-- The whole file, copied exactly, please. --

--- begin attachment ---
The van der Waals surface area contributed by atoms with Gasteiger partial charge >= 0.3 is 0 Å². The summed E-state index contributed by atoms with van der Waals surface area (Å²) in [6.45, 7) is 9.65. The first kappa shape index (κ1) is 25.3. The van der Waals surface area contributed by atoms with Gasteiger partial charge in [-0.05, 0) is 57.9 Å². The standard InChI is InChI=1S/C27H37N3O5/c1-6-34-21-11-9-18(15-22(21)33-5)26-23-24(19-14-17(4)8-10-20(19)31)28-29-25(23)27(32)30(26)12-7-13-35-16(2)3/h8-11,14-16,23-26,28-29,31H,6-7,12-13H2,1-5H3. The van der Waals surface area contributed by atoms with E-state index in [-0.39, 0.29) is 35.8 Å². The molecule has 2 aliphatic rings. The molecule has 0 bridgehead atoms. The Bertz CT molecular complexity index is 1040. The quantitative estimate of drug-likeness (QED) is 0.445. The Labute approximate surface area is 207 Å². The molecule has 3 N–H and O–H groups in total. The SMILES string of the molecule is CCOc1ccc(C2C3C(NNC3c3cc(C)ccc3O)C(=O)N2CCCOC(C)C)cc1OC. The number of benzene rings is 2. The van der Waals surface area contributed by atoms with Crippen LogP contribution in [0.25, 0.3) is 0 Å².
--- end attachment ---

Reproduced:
The van der Waals surface area contributed by atoms with Gasteiger partial charge >= 0.3 is 0 Å². The summed E-state index contributed by atoms with van der Waals surface area (Å²) in [6.45, 7) is 9.65. The first kappa shape index (κ1) is 25.3. The van der Waals surface area contributed by atoms with Gasteiger partial charge in [-0.05, 0) is 57.9 Å². The standard InChI is InChI=1S/C27H37N3O5/c1-6-34-21-11-9-18(15-22(21)33-5)26-23-24(19-14-17(4)8-10-20(19)31)28-29-25(23)27(32)30(26)12-7-13-35-16(2)3/h8-11,14-16,23-26,28-29,31H,6-7,12-13H2,1-5H3. The van der Waals surface area contributed by atoms with E-state index in [-0.39, 0.29) is 35.8 Å². The molecule has 2 aliphatic rings. The molecule has 0 bridgehead atoms. The Bertz CT molecular complexity index is 1040. The quantitative estimate of drug-likeness (QED) is 0.445. The Labute approximate surface area is 207 Å². The molecule has 3 N–H and O–H groups in total. The SMILES string of the molecule is CCOc1ccc(C2C3C(NNC3c3cc(C)ccc3O)C(=O)N2CCCOC(C)C)cc1OC. The number of benzene rings is 2. The van der Waals surface area contributed by atoms with Crippen LogP contribution in [0.25, 0.3) is 0 Å².